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Urology - USC (2WW)

Checked: 19-10-2023 by 3 Vicky Ryan Next Review: 19-10-2024

Service Overview

Service provided by NBT at Southmead Hospital. The service is for patients who meet the local Urology Cancer Urgent Suspected Cancer criteria (see section below).

The service offers consultation with diagnostics and onward referral for treatment as required.

At time of referral please issue the BNSSG Understanding Your Urgent Fast Track Referral patient information leaflet.

Contact details ADULT USC:

NBT - Tel on 0117 414 0522 / 0536 / 0537 / 0538 or email to cancerservices@nbt.nhs.uk

 

Testicular Cancer Updates

Suspected testicular cancer pathway now live on NBT ICE

Update 16/5/23

The Testicular Cancer fast track pathway launched on NBT ICE in September 2022 for patients with suspected testicular cancer. This has worked well with excellent feedback from patients.

In order to successfully track these referrals in secondary care the way to refer on ICE is changing from Monday the 22nd May.

The pathway is now accessed through a general Testicular US request on NBT ICE. Please select Yes when asked if this is a suspected testicular malignancy to ensure patients are tracked on the correct pathway.

UHBW do not provide a USC urology service so please refer patient with possible testicular cancer to NBT.

Please safetynet your patients as with all other cancer referral pathways.

Please only refer patients on the fast track urology pathway if they have clinical signs suggestive of testicular cancer; ie unexplained non-painful swelling, mass, or change in the shape or body of the testis.

For testicular/scrotal changes that are not concerning but where there is diagnostic uncertainty then consider referral for ultrasound  outside of the fast track service which is available at both UHBW and NBT.

If a patient is found to have testicular cancer outside of the NBT fast track ICE pathway then they will need to be referred using the USC (2WW) form via eRS, unless the radiographers report confirms that a fast track referral has already been made to urology (this pathway is in development at UHBW).

Patients with other suspected urological cancers should continue to be referred as before using the USC (2WW) pathway outlined below.

Referral Guidance

Patients must meet the referral criteria as indicated on the Suspected Urological Cancer Referral Form (word doc) (also on EMIS).  Patients must be referred using this form. Please also take note of section below on 'Guidelines on making a USC referral'.

Please note: This service is moving to a RAS from 21/11/22. Therefore, you need to select 'send for triage' in eRS rather than selecting a date and time for dummy appointment.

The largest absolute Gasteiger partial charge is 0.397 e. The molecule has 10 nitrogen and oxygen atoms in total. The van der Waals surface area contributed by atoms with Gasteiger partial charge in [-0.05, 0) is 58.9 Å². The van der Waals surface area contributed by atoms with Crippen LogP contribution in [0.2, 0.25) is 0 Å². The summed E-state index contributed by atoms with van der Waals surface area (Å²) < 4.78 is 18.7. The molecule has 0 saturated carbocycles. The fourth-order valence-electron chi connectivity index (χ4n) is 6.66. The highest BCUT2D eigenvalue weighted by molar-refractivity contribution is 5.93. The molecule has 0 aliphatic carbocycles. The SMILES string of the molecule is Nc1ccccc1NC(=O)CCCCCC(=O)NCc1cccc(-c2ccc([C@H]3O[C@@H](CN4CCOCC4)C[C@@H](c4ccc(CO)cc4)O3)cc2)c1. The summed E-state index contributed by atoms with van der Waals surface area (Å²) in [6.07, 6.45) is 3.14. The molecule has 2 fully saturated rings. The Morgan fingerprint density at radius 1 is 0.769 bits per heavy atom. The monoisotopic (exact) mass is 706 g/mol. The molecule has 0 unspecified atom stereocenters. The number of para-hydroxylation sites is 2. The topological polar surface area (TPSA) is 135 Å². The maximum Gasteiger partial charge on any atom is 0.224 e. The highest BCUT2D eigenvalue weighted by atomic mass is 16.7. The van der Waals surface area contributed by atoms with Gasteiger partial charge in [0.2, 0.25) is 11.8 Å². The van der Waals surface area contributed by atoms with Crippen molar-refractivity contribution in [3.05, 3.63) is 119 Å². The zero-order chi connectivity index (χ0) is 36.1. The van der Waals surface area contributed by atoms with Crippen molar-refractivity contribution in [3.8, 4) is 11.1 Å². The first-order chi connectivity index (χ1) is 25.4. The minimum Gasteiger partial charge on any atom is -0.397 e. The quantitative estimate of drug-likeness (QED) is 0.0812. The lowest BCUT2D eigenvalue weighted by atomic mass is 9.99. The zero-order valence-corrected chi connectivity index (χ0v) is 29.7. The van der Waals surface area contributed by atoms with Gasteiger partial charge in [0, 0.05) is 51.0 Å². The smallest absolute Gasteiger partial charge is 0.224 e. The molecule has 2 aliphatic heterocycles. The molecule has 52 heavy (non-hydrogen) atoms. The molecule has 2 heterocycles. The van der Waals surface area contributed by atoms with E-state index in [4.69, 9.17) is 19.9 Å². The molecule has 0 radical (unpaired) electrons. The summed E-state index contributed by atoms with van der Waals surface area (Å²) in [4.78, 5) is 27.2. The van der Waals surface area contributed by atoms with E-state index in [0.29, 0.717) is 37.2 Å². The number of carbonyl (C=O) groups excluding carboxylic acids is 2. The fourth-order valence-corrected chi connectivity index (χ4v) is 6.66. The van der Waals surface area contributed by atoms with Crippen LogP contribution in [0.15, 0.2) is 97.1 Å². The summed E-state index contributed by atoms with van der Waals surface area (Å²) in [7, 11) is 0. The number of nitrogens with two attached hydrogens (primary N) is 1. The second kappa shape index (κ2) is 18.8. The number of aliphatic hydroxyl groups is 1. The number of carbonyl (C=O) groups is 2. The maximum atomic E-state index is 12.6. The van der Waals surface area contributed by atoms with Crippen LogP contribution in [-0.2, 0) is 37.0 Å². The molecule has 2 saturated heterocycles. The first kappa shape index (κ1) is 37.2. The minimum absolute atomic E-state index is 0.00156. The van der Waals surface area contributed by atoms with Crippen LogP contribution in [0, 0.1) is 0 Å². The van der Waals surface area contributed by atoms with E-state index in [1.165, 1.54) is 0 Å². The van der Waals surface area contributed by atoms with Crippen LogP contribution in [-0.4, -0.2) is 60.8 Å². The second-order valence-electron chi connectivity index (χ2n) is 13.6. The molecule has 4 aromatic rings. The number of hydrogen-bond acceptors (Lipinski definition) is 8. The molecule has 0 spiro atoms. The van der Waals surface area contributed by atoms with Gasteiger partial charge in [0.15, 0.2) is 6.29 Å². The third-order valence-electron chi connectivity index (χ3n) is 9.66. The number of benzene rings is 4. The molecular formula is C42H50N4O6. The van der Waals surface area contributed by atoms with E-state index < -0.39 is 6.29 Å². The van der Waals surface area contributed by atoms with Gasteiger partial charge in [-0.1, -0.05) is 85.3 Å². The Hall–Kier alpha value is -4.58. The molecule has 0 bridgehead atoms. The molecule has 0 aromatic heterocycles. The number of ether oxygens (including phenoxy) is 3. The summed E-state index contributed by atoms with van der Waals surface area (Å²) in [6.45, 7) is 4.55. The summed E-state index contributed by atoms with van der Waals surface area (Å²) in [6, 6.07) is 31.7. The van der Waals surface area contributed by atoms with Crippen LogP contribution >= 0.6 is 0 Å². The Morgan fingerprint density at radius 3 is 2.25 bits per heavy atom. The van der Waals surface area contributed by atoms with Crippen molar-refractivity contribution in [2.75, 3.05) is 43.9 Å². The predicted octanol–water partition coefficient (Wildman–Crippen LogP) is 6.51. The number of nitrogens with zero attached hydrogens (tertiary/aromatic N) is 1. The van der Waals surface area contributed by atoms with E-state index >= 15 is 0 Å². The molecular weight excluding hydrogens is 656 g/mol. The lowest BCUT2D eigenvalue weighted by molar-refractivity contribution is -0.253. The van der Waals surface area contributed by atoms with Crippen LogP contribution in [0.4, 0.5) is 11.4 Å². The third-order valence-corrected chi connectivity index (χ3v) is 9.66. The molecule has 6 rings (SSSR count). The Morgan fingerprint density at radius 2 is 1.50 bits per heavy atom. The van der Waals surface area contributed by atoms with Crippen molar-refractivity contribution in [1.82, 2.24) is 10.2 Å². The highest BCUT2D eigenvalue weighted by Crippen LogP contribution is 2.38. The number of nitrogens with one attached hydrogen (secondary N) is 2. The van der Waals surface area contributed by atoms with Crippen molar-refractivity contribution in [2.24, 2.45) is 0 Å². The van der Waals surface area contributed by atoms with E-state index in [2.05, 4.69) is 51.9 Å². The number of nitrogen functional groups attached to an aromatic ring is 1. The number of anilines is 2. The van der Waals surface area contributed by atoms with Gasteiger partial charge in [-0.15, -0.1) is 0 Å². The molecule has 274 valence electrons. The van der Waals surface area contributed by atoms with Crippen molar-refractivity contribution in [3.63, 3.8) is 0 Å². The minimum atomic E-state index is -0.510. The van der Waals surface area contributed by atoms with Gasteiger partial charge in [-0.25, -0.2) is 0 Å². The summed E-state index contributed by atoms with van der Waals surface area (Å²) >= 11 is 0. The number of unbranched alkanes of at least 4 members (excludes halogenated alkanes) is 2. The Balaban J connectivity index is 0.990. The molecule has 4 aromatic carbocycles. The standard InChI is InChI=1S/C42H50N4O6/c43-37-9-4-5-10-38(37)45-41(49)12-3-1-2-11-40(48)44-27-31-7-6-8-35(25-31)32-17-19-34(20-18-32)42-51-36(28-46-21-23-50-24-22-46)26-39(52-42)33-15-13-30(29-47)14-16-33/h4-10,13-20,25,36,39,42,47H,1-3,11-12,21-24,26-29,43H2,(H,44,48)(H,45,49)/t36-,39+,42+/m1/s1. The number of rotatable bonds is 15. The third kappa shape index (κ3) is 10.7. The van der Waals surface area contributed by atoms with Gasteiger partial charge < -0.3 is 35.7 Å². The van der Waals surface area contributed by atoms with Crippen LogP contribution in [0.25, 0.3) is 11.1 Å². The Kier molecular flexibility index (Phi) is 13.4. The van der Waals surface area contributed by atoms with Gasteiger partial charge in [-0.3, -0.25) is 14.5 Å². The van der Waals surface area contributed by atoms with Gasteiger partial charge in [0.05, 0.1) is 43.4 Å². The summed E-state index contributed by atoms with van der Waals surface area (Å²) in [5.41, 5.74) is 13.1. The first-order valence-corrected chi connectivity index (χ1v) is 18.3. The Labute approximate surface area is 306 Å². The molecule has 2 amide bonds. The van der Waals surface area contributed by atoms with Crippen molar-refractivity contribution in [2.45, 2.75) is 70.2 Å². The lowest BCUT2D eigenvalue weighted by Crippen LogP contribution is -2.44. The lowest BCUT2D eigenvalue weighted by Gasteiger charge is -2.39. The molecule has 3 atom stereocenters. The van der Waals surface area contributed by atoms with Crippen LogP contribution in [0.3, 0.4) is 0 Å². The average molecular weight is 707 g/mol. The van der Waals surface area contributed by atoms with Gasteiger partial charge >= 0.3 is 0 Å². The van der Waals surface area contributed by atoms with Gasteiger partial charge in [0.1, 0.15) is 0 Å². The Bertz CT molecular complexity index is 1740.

If advised to refer into MDT, then please submit a USC (2WW) referral to the relevant secondary care team who will ensure that all the required information is available to enable an effective MDT discussion.

Please also see the Prostate - PSA page for advice on PSA testing.

Prostate

  • Prostate feels malignant on digital rectal examination - features include asymmetry, irregularity, nodules and differences in texture e.g firm or hard. Please request PSA prior to referral

  • Elevated age specific PSA in men with 10 year life expectancy. PSA test should be postponed for at least 1 month after treatment of UTI.

  • Age specific PSA ranges (updated in line with NICE guidance NG12 - Dec 2021):

  • Below 40

    Use clinical judgement

    40 to 49

    More than 2.5

    50 to 59

    More than 3.5

    60 to 69

    More than 4.5

    70 to 79

    More than 6.5

    Above 79

    Use clinical judgement - see advice below

     

  • Raised PSA in men 80 years or older should be referred according to criteria below:

    • asymptomatic and abnormal PSA <20 , please discuss with urologist or use urology A and G service as referral may not be necessary
    • asymptomatic and PSA 20-50, urgent rather than USC referral
    • asymptomatic and PSA> 50 for USC referral
    • symptomatic (e.g bone pain and weight loss) and PSA 20 or over, for USC referral
  • Finasteride and PSA testing - Finasteride reduces the PSA level (1) but the effect of finasteride is hugely variable from patient to patient. However, local urologists suggest that generally speaking, it seems a safe option to double the PSA value if a patient is taking finasteride in order to obtain a more reliable reading.

  • Transgender Patients

    • Trans women who have had bottom surgery (gender affirming surgery), usually retain their prostate. For these individuals it will be easiest to examine the prostate via the anterior wall of the neovagina.
    • Trans men taking feminising hormone therapy (including testosterone suppression with GnRH analogues) will have a smaller prostate on examination and clinicians should have a lower threshold for referral to urology of PSA >1ng/ml see here 

Please also see Gender Identity (Remedy BNSSG ICB)

Testicular

  • Non-painful swelling or mass or change in shape of the body of the testis